The good news is the Calgary Flames are almost certainly not dumb enough to sell low on Johnny Gaudreau in the midst of a career-worst slump.
The bad news is that fans and local media are going to keep suggesting they do so for the foreseeable future.
The #TradeGaudreau movement — three guys, one of which is more or less a “Twitter egg” — got its first big talk-up in the local media this week, with Gaudreau sitting on just five goals and 18 points from his first 24 games. This largely happened because the Flames were shut out in back-to-back games, the offense as a whole is sputtering, and no one seems to want to accept that the team’s depth really just isn’t that good. So because no one apparently learns anything in Alberta, locals have to gin up something that’s all too reminiscent of “Trade Taylor Hall for help elsewhere.”
The argument, of course, is that Gaudreau makes $6.75 million a year, and the Flames are well off the pace from last year, when they had just about everything go right for them all season — on top of just generally playing well — to finish second in the entire league. Then came the playoffs, in which a Colorado team seen as bigger and meaner came into Calgary and swept them, sparking a descent into Big Body madness.
They traded James Neal (fair enough) for Milan Lucic (hmm) and before Tuesday night’s loss to Colorado (of course) they called up… Zac Rinaldo? We can obviously toss any argument that Lucic would make every “soft” player on the Flames “play a few inches taller” because the only thing Lucic has done this year is stand idly by while the other team either pounds the puck-carrier or scores on him. But if you’re Brad Treliving and you’re looking for offense, why do you call up Rinaldo so he can get like four minutes of ice time, instead of, I don’t know, the 21-year-old who’s scoring a point a game so far this season? Oh right, it’s because he’s listed at 5-foot-7.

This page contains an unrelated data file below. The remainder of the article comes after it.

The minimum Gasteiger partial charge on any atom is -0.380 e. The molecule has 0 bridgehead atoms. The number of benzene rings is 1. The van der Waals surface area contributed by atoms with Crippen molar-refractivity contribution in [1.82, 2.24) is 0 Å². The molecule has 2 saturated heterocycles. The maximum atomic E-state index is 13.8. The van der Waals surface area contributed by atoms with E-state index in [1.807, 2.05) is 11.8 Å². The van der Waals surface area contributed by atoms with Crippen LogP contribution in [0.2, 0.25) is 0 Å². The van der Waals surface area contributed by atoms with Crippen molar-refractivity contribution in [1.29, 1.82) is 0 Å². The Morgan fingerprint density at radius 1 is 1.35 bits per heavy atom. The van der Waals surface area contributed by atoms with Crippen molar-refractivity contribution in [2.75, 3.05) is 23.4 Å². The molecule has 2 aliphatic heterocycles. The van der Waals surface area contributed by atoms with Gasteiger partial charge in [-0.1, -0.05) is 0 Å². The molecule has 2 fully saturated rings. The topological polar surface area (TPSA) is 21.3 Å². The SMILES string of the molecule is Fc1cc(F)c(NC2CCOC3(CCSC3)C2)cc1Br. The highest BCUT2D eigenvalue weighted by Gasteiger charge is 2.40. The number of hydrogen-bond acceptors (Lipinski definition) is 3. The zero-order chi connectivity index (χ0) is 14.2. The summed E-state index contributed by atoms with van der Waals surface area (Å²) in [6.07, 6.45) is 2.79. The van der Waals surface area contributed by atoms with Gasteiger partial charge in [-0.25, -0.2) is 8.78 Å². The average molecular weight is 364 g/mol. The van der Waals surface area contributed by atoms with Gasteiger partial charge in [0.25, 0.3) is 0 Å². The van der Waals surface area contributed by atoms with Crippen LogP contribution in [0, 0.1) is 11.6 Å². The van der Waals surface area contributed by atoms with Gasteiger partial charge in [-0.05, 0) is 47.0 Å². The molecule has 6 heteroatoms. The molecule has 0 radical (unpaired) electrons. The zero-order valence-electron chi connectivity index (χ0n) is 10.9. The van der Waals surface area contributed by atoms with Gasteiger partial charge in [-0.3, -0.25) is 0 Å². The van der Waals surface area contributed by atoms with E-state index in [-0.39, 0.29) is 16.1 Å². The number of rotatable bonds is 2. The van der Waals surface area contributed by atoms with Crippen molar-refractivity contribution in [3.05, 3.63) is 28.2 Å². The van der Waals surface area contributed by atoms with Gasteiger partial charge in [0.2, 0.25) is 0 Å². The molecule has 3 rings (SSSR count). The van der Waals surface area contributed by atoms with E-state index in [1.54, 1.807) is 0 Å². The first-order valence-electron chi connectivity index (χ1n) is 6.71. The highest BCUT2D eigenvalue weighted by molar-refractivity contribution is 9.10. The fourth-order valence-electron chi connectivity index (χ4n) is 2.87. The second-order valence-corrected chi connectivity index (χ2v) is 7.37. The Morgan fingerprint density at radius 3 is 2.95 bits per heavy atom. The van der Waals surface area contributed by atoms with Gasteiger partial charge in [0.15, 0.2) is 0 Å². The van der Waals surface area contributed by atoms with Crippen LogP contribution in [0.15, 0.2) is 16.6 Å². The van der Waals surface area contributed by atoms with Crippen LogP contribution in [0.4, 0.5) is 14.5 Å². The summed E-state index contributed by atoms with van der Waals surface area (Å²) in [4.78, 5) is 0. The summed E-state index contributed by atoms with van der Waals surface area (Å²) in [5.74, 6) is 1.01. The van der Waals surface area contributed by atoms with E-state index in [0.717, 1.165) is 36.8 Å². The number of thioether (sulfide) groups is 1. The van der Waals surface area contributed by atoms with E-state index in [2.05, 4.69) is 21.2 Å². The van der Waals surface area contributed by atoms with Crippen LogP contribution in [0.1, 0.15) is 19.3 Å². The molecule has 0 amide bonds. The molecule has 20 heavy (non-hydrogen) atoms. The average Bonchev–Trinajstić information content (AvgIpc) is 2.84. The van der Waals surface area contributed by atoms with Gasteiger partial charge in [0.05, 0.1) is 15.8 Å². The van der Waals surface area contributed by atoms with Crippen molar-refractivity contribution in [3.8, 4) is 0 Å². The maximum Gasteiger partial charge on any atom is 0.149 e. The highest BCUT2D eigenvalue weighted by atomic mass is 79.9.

The argument that trading Gaudreau is something the Flames could or should even consider in the midst of a horrendous scoring drought — they have just 60 goals in 24 games — is ridiculous and anyone who says otherwise is trying to sell you something (like a trial balloon). The team is shooting eight percent in all situations, well below the league average. And that’s with some premium offensive talent.
Gaudreau individually is shooting 7.8 percent, meaning he’s worse than the Flames’ rank and file, and that’s compared to a career conversion rate closer to 12 percent. His PDO right now at 5-on-5 is under 94.
The idea of selling Gaudreau to address the team problem is laughable. You can think whatever you want about Mark Jankowski as a player, but the fact that he hasn’t been on the ice for a single Flames goal in his 21 games — out of the team’s 24 — is an indicator of just how far this bad luck stretches. He may only be getting 10:17 a night, but for any NHLer to go longer than the running time of “The Irishman” or so without a goal for is a bigger problem than “he’s not an NHLer” (which, from what he’s shown so far this year, he is not).
None of this is to say Gaudreau is playing well this year. He’s not personally doing enough to generate the offense he’s paid for, with his individual high-danger chances dropping significantly on a per-hour basis. But this is so far outside what you would expect from a player who has posted borderline-elite individual numbers — at least — throughout his career, to go from three straight years of improvement to cratering (albeit through 24 games) at age 26 that you can almost certainly write it off as a fluke. Particularly because some of his underlying on-ice numbers still look good, and especially when compared to what the Flames do when he’s on the bench.
The #TradeGaudreau brain genius pod, I think, does not understand the value of stars in this league, and the idea that you could ever have too many high-talent players is a great way to put yourself in a position to get the next Connor McDavid, if you follow my meaning.
These are, however, the same people who see a Flames team last year that looked great but also had the sixth-highest PDO in the league and said, “Finishing second in the league was not a fluke.” They also unequivocally thought the 2014-15 Flames were the world-beaters they appeared to be for 85 percent of the season, right up until they weren’t. But we didn’t hear much from them about that after the fact.
As with Gaudreau’s white-hot individual output last year, some of what the Flames did last year was sustainable, and some of it wasn’t. The team inarguably got worse over the summer, and Bill Peters doesn’t seem to be overflowing with ideas for how to fix what’s wrong with either Gaudreau or the team writ large.
Independent of all other considerations, we can be assured of this: Trading the guy who’s 12th in the league in scoring since 2016-17 is actually not the miraculous solution to the Calgary Flames putting more pucks in the net.
Even if three guys did tweet about it.
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